INTRAVENOUS IMMUNOGLOBULIN SUPPRESSION OF HLA ALLOANTIBODY IN HIGHLY SENSITIZED TRANSPLANT CANDIDATES AND TRANSPLANTATION WITH A HISTOINCOMPATIBLE ORGAN

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Abstract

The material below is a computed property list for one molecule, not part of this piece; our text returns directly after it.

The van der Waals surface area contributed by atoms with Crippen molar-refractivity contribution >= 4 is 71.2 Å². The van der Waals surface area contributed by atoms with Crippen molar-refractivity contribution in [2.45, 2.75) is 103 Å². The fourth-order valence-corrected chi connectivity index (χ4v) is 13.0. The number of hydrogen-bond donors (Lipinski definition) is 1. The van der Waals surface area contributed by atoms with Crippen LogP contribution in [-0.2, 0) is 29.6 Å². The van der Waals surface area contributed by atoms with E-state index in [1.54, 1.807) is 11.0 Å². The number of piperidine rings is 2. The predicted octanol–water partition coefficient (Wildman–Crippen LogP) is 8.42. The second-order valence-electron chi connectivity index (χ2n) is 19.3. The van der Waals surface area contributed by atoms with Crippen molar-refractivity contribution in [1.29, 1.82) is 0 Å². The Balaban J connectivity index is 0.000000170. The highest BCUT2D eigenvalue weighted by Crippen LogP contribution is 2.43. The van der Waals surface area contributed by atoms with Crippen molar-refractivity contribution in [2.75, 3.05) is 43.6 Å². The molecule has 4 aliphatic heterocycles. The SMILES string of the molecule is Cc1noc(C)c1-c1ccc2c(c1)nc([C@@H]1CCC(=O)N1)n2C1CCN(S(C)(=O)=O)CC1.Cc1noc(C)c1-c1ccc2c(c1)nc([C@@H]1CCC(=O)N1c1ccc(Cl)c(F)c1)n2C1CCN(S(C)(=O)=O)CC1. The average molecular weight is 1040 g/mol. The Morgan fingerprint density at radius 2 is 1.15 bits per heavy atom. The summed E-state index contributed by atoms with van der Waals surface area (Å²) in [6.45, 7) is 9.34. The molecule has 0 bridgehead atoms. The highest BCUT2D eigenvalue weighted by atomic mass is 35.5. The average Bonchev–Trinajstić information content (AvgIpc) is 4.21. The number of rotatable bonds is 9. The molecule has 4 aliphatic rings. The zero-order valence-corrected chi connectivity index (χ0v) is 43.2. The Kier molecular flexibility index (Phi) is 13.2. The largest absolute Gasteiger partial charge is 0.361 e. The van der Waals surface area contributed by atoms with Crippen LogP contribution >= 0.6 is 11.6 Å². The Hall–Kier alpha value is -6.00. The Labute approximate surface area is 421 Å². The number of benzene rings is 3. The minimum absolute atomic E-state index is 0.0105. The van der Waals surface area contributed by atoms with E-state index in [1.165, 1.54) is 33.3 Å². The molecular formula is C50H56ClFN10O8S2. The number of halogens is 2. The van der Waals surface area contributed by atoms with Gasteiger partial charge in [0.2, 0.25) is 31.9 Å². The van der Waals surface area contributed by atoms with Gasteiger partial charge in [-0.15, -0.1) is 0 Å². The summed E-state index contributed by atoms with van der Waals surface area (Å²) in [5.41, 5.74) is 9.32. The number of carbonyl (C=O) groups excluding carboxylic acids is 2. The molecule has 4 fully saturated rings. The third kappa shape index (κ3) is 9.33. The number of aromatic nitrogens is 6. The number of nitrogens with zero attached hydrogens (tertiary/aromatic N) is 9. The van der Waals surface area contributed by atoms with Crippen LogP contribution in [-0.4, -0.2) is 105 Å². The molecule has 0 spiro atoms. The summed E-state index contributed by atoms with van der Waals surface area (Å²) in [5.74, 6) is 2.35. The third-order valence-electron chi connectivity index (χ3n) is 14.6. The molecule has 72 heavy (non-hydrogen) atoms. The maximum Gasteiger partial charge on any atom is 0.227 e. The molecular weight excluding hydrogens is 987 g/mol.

Patients awaiting solid organ transplantation who are highly sensitized to HLA antigens remain problematic in terms of finding compatible (crossmatch-negative) donors. We have used intravenous gammaglobulin (IVIG; 10% Gamimune N) to determine both its efficacy in reducing panel-reactive antibodies in vitro and the prognostic value of the in vitro testing for in vivo efficacy. In 18 patients with PRAs ranging from 40 to 100% (mean: 77%) we found a reduction in absolute PRA of 4–70% (mean decrease: 35%; percent inhibition: 4–100%; residual PRA 0–96%). In 7 cases, the residual antibody specificity could be easily determined and often appeared to include a short HLA-A2. This was independent of A2 subtype as determined by PCR-SSOP. Testing the IVIG on a panel of 21 HLA reagent alloantisera resulted in heterogeneous inhibitory patterns (7 complete, 3 partial, 8 differential, 3 none) independent of titer or specificity. In vivo administration to a 13-year-old kidney patient awaiting retransplant resulted in a PRA drop from 95% to 15% and successful retransplantation (now 11 months post-transplant). More impressively, successive in vivo administration of IVIG to a sensitized (anti-HLA-A2, A68, A69; B57, B58) heart transplant candidate resulted in successful transplantation with an A2+ histoincompatible heart. The patient experienced only one subclinical humoral rejection in the first 5 months posttransplant. Biochemical studies to determine the effective component of IVIG show that it is the IgG fraction and

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